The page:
Day 40 – The Walking Wounded
‘Sing-along’ wasn’t really the best way to describe our little gathering last night, it involved singing yes, but fortunately we were not asked to sing along. Rubel had brought a ukulele to accompany his solo but I also happen to know some tunes having taught myself on a cheap £15 ukulele as a bit of fun to pass the time in High School. He had also brought some honey tea and we brought our cups to enjoy the evening song whilst batting away mocha because their method of repellent, I’m sorry to say, really does not work. They have these spiral shaped objects that burn, and the smoke supposedly keeps away the mosquitos… nah.
I’m working on women’s ward again for the time being and as much as I enjoyed the slight relief from ward 3’s difficult work on Thursday, I’m really starting to miss my patients. Not only the people themselves, but the walking to and from the ward and the change of scenery between bedrest and rehab patients. Old Bill came up to me today asking me where I’d been as he hadn’t seen me in a few days and Ash, my patient who never turned up for therapy, said ‘hello’ from his bed and said he wasn’t happy having his old therapist back, if this was sarcasm, he’d be a good Yorkshireman. I had gone onto the ward to check how everyone was and also to say hello to the wife who I’m going to call Hai; the temptation to ask for my ward back is high, but I must remember I’m a volunteer being told what to do and should at least be grateful I’m being allowed to work.
At least on women’s ward I have Tee and May who, as I have said repeatedly, always make me smile. Today was a moment in history for May, who walked the parallel bars for the first time since her accident and I was so proud to be helping her. We’d been working on core strength, balance and LL strength – she had weak adductors but was steadily regaining independence back in her legs with lots of standing practise. She required the use of back slabs, like Sol had used, to keep her legs straight and splints around her ankles due to flaccid tone but overall, it was a success! Although it’s clear to say that she was nervous beforehand, as any person would be, she felt so good to be standing and moving and doing something again that she could do before.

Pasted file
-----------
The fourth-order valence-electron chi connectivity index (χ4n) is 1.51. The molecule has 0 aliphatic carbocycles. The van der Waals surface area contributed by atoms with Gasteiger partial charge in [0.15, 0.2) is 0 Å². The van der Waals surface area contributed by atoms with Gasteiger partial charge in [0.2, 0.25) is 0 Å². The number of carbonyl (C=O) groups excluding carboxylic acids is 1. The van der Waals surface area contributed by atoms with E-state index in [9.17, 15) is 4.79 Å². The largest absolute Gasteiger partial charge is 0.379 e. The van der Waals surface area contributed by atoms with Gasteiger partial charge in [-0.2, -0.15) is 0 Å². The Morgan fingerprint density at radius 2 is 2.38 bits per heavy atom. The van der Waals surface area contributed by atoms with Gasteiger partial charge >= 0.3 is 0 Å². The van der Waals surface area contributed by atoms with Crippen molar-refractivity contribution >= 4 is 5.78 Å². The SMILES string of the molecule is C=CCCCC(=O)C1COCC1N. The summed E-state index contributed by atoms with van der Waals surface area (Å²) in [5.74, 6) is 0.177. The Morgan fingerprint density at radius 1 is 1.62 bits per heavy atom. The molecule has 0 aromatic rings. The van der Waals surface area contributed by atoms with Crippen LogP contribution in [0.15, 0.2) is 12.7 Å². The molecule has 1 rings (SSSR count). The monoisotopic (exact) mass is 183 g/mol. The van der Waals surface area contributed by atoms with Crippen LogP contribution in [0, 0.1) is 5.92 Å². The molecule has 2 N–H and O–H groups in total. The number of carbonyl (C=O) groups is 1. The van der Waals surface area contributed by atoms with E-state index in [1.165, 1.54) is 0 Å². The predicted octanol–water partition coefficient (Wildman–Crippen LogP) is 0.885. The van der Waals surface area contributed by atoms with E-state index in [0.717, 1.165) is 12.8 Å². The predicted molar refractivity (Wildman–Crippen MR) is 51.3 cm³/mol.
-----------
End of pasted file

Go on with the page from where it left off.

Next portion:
My old patient and friend, Abu, was now on ward 11 so it was unlikely I would be treating him again and to be honest, I hope that I never treat ward 11 because all the boys occupy that ward. Quite frankly, I think they’d be a nightmare to treat. My final session with him, however, I considered a great achievement and I think I was more over the moon than he was! The last update I gave was that he stood unaided for 5 seconds, well, this time he walked unaided for around 25 steps! It was unsteady and slightly scary from my perspective but with the parallel bars within reach, he made it back to the start and I’d jumped up to give him a high five before he almost fell over from the effort. The point being with these two patients: MY THERAPY WAS WORKING.
Meanwhile, the afternoons are still a bit uncertain. If we’re not careful, we’re going to card ourselves out and then what do we do? May had promised to play me at chess at 2:30 but she didn’t turn up which I will call her out for tomorrow, but as we passed ward 11 we gathered everyone up and went to play cards again. Whilst we’d been waiting for May, Liton – one of the PTs – offered to show Aaliyah and I how to play 29. When you show a pack of cards to any Bangladeshi, they will automatically say ‘Oh, 29?’ It is not, before you ask, anything like 21. In fact, it is possibly the most complicated card game I’ve ever had to try and play what with an order of value which makes no sense and then a trump card we still can’t figure out. Then, when we thought we’d mastered 29 and were prepared to play with the boys, they started playing something else which was MUCH easier. We then introduced them to Go Fish which I always expect everyone to find boring but actually, the Bangladeshi have become very attached to it and we played a fair few games over.